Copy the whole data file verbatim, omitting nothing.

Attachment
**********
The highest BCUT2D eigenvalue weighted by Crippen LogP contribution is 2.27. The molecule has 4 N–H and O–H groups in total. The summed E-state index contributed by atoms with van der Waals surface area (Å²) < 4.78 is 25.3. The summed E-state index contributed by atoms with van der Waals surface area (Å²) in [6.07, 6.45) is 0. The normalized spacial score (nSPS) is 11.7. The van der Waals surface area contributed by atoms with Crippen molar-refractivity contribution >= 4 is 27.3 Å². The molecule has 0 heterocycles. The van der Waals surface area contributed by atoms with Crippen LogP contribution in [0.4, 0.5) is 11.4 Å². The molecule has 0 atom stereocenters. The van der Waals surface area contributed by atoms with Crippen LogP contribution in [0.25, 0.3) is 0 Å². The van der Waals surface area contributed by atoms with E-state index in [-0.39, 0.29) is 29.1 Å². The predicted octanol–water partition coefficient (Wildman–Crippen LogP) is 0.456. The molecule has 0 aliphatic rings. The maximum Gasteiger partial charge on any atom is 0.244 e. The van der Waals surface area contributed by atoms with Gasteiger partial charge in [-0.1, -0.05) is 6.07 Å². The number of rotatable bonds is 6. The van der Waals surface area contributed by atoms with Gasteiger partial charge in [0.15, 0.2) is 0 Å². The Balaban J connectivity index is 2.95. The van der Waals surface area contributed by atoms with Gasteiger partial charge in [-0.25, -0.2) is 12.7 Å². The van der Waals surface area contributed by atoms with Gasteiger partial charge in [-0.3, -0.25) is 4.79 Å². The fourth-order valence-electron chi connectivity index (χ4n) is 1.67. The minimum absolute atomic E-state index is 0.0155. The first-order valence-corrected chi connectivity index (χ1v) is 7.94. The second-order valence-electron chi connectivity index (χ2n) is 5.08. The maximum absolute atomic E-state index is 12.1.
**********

The highest BCUT2D eigenvalue weighted by Crippen LogP contribution is 2.27. The molecule has 4 N–H and O–H groups in total. The summed E-state index contributed by atoms with van der Waals surface area (Å²) < 4.78 is 25.3. The summed E-state index contributed by atoms with van der Waals surface area (Å²) in [6.07, 6.45) is 0. The normalized spacial score (nSPS) is 11.7. The van der Waals surface area contributed by atoms with Crippen molar-refractivity contribution >= 4 is 27.3 Å². The molecule has 0 heterocycles. The van der Waals surface area contributed by atoms with Crippen LogP contribution in [0.4, 0.5) is 11.4 Å². The molecule has 0 atom stereocenters. The van der Waals surface area contributed by atoms with Crippen LogP contribution in [0.25, 0.3) is 0 Å². The van der Waals surface area contributed by atoms with E-state index in [-0.39, 0.29) is 29.1 Å². The predicted octanol–water partition coefficient (Wildman–Crippen LogP) is 0.456. The molecule has 0 aliphatic rings. The maximum Gasteiger partial charge on any atom is 0.244 e. The van der Waals surface area contributed by atoms with Gasteiger partial charge in [-0.1, -0.05) is 6.07 Å². The number of rotatable bonds is 6. The van der Waals surface area contributed by atoms with Gasteiger partial charge in [0.15, 0.2) is 0 Å². The Balaban J connectivity index is 2.95. The van der Waals surface area contributed by atoms with Gasteiger partial charge in [-0.25, -0.2) is 12.7 Å². The van der Waals surface area contributed by atoms with Gasteiger partial charge in [-0.3, -0.25) is 4.79 Å². The fourth-order valence-electron chi connectivity index (χ4n) is 1.67. The minimum absolute atomic E-state index is 0.0155. The first-order valence-corrected chi connectivity index (χ1v) is 7.94. The second-order valence-electron chi connectivity index (χ2n) is 5.08. The maximum absolute atomic E-state index is 12.1.